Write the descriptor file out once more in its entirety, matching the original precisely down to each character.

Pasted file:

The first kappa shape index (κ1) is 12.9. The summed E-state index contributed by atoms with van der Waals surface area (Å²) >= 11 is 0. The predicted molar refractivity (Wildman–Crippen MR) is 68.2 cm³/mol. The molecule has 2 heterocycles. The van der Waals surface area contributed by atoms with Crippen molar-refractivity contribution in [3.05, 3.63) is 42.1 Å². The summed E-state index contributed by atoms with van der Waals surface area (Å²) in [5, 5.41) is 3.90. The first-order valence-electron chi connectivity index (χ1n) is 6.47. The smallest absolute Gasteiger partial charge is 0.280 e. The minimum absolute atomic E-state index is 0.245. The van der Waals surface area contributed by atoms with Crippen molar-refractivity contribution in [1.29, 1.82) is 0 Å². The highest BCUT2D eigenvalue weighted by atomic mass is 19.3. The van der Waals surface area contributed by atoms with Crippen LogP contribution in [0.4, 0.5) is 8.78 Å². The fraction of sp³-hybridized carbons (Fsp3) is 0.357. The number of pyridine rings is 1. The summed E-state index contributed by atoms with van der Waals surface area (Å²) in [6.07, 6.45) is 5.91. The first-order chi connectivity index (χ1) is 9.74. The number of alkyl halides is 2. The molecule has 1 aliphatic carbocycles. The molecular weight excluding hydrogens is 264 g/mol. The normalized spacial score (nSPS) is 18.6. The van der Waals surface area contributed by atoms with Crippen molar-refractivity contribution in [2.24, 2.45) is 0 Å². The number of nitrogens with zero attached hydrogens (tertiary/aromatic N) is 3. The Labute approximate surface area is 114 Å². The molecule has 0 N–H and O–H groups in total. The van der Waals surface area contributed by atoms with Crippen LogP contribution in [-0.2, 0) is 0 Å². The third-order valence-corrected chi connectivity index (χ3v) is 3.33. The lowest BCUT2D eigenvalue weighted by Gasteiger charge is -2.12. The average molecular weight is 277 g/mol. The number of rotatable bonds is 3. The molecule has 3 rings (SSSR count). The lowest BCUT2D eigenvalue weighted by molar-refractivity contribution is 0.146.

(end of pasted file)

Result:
The first kappa shape index (κ1) is 12.9. The summed E-state index contributed by atoms with van der Waals surface area (Å²) >= 11 is 0. The predicted molar refractivity (Wildman–Crippen MR) is 68.2 cm³/mol. The molecule has 2 heterocycles. The van der Waals surface area contributed by atoms with Crippen molar-refractivity contribution in [3.05, 3.63) is 42.1 Å². The summed E-state index contributed by atoms with van der Waals surface area (Å²) in [5, 5.41) is 3.90. The first-order valence-electron chi connectivity index (χ1n) is 6.47. The smallest absolute Gasteiger partial charge is 0.280 e. The minimum absolute atomic E-state index is 0.245. The van der Waals surface area contributed by atoms with Crippen molar-refractivity contribution in [1.29, 1.82) is 0 Å². The highest BCUT2D eigenvalue weighted by atomic mass is 19.3. The van der Waals surface area contributed by atoms with Crippen LogP contribution in [0.4, 0.5) is 8.78 Å². The fraction of sp³-hybridized carbons (Fsp3) is 0.357. The number of pyridine rings is 1. The summed E-state index contributed by atoms with van der Waals surface area (Å²) in [6.07, 6.45) is 5.91. The first-order chi connectivity index (χ1) is 9.74. The number of alkyl halides is 2. The molecule has 1 aliphatic carbocycles. The molecular weight excluding hydrogens is 264 g/mol. The normalized spacial score (nSPS) is 18.6. The van der Waals surface area contributed by atoms with Crippen molar-refractivity contribution in [2.24, 2.45) is 0 Å². The number of nitrogens with zero attached hydrogens (tertiary/aromatic N) is 3. The Labute approximate surface area is 114 Å². The molecule has 0 N–H and O–H groups in total. The van der Waals surface area contributed by atoms with Crippen LogP contribution in [-0.2, 0) is 0 Å². The third-order valence-corrected chi connectivity index (χ3v) is 3.33. The lowest BCUT2D eigenvalue weighted by Gasteiger charge is -2.12. The average molecular weight is 277 g/mol. The number of rotatable bonds is 3. The molecule has 3 rings (SSSR count). The lowest BCUT2D eigenvalue weighted by molar-refractivity contribution is 0.146.